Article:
Daily Word of Grace # 235 (May 6, 2021)
Undoubtedly one of the greatest novelists of all time is the incomparable Charles Dickens (1812-1870). While he was prolific and popular he was often criticized by wealthy people for his honest and empathetic descriptions of the indigent and marginalized, the down and out. Part of his gift for this was based on his painful childhood experience of seeing his father sent to debtors prison and his therefore having to work in a boot blacking factory as a boy, where he experienced firsthand what he would write about in so many of his novels: the struggles of the poor. In his preface to Oliver Twist Dickens bluntly wrote, “But as the stern truth, even in the dress of this (in novels) much exalted race, was a part of the purpose of this book, I did not, for these readers, abate one hole in the Dodger’s coat, or one scrap of curl-paper in Nancy’s disheveled hair. I had no faith in the delicacy which could not bear to look upon them. I had no desire to make proselytes among such people. I had no respect for their opinion, good or bad; did not covet their approval; and did not write for their amusement.” In his incarnation Jesus was born in a barn, raised by a carpenter, lived and ministered among the poor, and was crucified among criminals. Jesus never has turned a blind eye to “the stern truth” of the struggles of humanity, including your personal struggles. Jesus is fully aware of every hole in your coat and every scrap of curl paper in your disheveled hair—and has always been and will always be “moved with compassion” (Matthew 9:36) for you.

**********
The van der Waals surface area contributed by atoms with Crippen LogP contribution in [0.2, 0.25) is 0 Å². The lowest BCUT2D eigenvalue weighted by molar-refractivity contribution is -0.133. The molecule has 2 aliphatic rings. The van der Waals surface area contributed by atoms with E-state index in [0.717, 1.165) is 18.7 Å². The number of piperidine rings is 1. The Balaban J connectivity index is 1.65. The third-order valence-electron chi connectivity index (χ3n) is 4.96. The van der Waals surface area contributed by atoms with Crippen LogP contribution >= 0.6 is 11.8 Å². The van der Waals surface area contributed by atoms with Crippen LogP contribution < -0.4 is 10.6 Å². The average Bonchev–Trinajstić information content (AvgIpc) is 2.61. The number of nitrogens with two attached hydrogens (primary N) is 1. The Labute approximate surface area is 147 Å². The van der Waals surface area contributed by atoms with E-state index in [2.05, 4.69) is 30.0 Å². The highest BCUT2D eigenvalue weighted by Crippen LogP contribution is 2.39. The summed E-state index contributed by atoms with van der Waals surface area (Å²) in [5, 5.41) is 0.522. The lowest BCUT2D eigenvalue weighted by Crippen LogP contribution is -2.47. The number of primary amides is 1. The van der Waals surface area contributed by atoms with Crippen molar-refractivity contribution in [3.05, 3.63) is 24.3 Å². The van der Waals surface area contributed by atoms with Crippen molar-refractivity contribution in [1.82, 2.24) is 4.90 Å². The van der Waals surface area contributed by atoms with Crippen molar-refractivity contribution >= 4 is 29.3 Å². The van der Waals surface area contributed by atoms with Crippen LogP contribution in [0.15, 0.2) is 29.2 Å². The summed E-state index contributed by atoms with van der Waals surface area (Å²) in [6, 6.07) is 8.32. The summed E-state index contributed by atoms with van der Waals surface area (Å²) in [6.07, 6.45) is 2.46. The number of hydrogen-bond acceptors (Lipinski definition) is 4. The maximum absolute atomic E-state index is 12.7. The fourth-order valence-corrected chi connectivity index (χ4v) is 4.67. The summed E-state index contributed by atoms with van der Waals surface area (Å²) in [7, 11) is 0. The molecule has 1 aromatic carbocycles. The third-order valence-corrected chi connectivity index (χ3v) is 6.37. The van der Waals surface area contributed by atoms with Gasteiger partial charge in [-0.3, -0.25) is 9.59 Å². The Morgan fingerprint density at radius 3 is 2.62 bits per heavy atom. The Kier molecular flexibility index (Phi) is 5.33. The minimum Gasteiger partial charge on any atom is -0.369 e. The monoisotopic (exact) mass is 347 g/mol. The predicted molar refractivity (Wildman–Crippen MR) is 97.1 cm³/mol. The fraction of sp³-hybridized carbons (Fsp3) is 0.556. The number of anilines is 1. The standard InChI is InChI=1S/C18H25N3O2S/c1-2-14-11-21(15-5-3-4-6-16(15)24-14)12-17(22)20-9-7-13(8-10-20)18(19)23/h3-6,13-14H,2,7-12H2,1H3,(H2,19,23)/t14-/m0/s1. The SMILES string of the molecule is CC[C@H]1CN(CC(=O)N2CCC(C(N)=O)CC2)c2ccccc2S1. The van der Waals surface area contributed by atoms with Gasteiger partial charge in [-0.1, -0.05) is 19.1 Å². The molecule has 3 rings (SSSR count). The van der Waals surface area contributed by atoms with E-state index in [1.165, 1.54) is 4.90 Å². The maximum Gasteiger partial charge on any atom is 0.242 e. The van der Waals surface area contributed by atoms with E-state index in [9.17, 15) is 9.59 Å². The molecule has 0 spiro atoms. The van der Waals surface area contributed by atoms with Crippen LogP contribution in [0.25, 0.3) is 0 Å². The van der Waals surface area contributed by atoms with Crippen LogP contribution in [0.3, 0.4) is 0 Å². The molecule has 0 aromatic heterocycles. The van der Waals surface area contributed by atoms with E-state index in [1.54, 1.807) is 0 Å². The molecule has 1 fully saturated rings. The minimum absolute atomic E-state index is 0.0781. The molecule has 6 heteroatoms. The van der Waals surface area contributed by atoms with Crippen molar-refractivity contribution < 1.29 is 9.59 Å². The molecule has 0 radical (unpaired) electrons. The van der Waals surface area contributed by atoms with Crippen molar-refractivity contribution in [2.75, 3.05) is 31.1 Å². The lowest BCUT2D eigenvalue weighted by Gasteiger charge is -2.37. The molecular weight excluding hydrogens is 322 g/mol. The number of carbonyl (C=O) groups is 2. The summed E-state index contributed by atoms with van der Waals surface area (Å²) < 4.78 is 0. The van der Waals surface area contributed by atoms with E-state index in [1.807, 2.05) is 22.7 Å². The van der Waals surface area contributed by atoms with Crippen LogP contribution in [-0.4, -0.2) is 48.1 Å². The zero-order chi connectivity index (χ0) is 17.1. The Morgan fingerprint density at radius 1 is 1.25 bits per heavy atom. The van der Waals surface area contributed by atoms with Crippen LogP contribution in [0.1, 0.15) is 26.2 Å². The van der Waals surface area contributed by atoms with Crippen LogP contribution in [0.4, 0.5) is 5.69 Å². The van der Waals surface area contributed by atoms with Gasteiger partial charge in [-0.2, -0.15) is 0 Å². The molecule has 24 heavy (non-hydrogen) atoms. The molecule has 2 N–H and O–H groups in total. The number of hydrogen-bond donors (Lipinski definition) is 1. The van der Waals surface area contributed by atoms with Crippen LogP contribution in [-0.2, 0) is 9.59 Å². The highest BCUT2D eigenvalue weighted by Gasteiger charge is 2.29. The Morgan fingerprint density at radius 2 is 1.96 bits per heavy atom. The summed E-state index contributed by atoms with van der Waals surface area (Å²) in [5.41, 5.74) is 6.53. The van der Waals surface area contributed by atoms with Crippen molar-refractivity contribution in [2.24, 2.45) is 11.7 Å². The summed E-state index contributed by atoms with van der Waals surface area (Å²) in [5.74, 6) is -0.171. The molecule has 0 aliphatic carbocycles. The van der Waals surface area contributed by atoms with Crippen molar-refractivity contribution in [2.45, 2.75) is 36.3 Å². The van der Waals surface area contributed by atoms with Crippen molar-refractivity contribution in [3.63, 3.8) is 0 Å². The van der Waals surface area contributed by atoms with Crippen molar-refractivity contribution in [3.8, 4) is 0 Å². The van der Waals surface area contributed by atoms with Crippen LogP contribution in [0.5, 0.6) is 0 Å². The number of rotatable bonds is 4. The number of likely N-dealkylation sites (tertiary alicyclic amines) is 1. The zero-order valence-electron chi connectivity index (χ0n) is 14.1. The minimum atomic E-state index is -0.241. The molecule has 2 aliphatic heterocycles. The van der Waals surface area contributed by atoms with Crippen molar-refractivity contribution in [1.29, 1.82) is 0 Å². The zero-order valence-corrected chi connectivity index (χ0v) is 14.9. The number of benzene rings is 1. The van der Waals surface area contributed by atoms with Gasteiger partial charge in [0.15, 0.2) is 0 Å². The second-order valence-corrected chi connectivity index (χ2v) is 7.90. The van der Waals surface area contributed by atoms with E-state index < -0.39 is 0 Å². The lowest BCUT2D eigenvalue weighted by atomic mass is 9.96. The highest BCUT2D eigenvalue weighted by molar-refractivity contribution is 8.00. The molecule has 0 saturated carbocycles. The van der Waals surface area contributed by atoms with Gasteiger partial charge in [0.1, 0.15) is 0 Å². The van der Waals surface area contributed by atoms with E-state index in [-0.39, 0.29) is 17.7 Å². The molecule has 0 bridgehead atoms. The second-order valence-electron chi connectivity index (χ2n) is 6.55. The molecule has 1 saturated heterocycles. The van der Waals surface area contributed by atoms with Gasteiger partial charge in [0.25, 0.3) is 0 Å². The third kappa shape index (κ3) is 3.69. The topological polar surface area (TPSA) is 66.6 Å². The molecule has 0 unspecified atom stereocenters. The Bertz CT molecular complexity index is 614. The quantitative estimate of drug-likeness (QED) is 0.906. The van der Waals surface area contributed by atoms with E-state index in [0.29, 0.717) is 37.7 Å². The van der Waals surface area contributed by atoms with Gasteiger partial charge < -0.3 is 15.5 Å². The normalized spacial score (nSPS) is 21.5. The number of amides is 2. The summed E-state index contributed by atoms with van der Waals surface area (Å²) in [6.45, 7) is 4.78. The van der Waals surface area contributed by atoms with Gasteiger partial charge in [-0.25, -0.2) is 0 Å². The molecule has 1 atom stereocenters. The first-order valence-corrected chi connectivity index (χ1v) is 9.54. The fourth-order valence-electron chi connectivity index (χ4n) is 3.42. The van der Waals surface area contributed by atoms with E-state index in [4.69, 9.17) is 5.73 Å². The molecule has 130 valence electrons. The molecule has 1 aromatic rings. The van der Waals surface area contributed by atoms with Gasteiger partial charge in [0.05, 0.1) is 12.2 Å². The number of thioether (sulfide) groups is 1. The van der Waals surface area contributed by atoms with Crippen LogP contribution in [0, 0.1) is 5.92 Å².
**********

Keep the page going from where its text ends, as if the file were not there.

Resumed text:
Love and Prayers,